The University of Tennessee has expressed interest in becoming a potential research and academic partner in a new proton therapy center currently under construction in Dowell Springs. Legislation sought by UT and sponsored by Sen. Doug Overbey and Rep. Ryan Haynes would allow the university to pursue the development and funding of related programs and facilities by becoming the guarantor of up to $98 million of the project’s costs. UT’s participation would allow the project to directly benefit from lower interest rates, and those savings could be reinvested by the university. The project is being financed with $110 million tax-exempt bonds issued by the Knox County Industrial Development Board in November and funded by a consortium of financial institutions led by Fifth Third Bank. Details of the legislation are still being worked out with different stakeholders, but Haynes said it has the potential to be a tremendous resource for UT. “It’s a very creative and innovative way to help UT and our region become a leader in radiological services,” he said. “The method we’re using is unique.” Read the full article here.
After a four-week transoceanic voyage, a 220-ton cyclotron that will be used for cancer treatment had completed its 8,000-mile trek from Belgium to East Tennessee on Dec. 25. The cyclotron, which weighs as much as the Statue of Liberty, is a key piece of equipment used in proton therapy, which will be offered at its home in a dedicated center currently under construction in West Knoxville and affiliated with Provision Health Alliance. The arrival of the cyclotron marked a milestone for the $119 million project, which is expected to begin treating prostate cancer patients in 2014. It’s taken nearly a year of logistical planning to ensure it gets safely to its final destination in Dowell Springs.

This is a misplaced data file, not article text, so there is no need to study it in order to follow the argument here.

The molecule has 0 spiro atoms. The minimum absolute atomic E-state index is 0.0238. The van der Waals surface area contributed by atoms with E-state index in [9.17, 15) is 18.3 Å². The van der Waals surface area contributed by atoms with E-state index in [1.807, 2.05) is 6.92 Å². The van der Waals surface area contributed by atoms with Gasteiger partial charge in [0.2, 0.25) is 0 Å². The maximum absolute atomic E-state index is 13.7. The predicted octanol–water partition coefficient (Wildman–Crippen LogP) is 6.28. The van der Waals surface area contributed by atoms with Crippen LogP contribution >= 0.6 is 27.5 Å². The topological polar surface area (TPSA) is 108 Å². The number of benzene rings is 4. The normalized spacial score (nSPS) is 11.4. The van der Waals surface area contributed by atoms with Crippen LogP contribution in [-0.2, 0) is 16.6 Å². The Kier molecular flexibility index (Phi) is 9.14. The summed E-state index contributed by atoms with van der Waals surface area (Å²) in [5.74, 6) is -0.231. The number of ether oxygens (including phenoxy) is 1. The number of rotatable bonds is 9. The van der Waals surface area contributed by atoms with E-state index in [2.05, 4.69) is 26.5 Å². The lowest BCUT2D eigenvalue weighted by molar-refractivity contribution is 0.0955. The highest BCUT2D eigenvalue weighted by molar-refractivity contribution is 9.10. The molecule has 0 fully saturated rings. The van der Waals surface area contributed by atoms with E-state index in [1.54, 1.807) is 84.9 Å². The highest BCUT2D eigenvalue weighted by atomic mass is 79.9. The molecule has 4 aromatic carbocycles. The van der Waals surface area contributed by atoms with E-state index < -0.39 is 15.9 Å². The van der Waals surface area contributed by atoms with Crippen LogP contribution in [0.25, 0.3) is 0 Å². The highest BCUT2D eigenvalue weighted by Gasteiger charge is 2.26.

The second half of a 220-ton cyclotron will make the 14-mile journey from Forks of the River Industrial Park in East Knoxville to Dowell Springs on Middlebrook Pike on Friday.
The medical equipment’s arrival to its final destination, a $119 million proton therapy center currently under construction, will culminate a several-week long trek from Belgium, where it was shipped by cargo boat to Knoxville. The first half was delivered Thursday. Read more here.
Proton planning: Could Knoxville become a global center for proton therapy? Local businessman Terry Douglass, who co-founded CTI Molecular Imaging, is optimistic that it can. His health care company, Provision Health Alliance, was hard at work this year on development of a $119 million proton therapy cancer center that is taking shape at Dowell Springs Business Park off Middlebrook Pike. Read more here.
A start-up manufacturing firm could get a big discount on land in exchange for investing at least $17 million and creating more than 100 high-paying jobs in West Knox County.
The Development Corporation of Knox County on Thursday approved a proposed sale of land at the Pellissippi Corporate Center to ProNova Solutions, a local firm that is gearing up to manufacture cutting-edge therapy machines used to treat cancer. Under the proposed deal, ProNova would pay $95,000 for a 9.5-acre site that has an appraised value of $950,000. Within three years of buying the property, the company would be required to invest at least $17 million in land, buildings and equipment and to create at least 135 full-time jobs with average annual pay of at least $75,000. Read full article here.
Jobs target proton center, ProNova
Plans are under way to ramp up hiring at a West Knoxville medical campus as the state’s first proton therapy center dedicated to cancer treatment nears 80 percent completion.
Provision Health Alliance, an integrated clinical outpatient health care center at Dowell Springs off Middlebrook Pike, has already nearly doubled its staff this year to about 100 employees in a variety of positions, said David Lopater, vice president of human resources and risk management.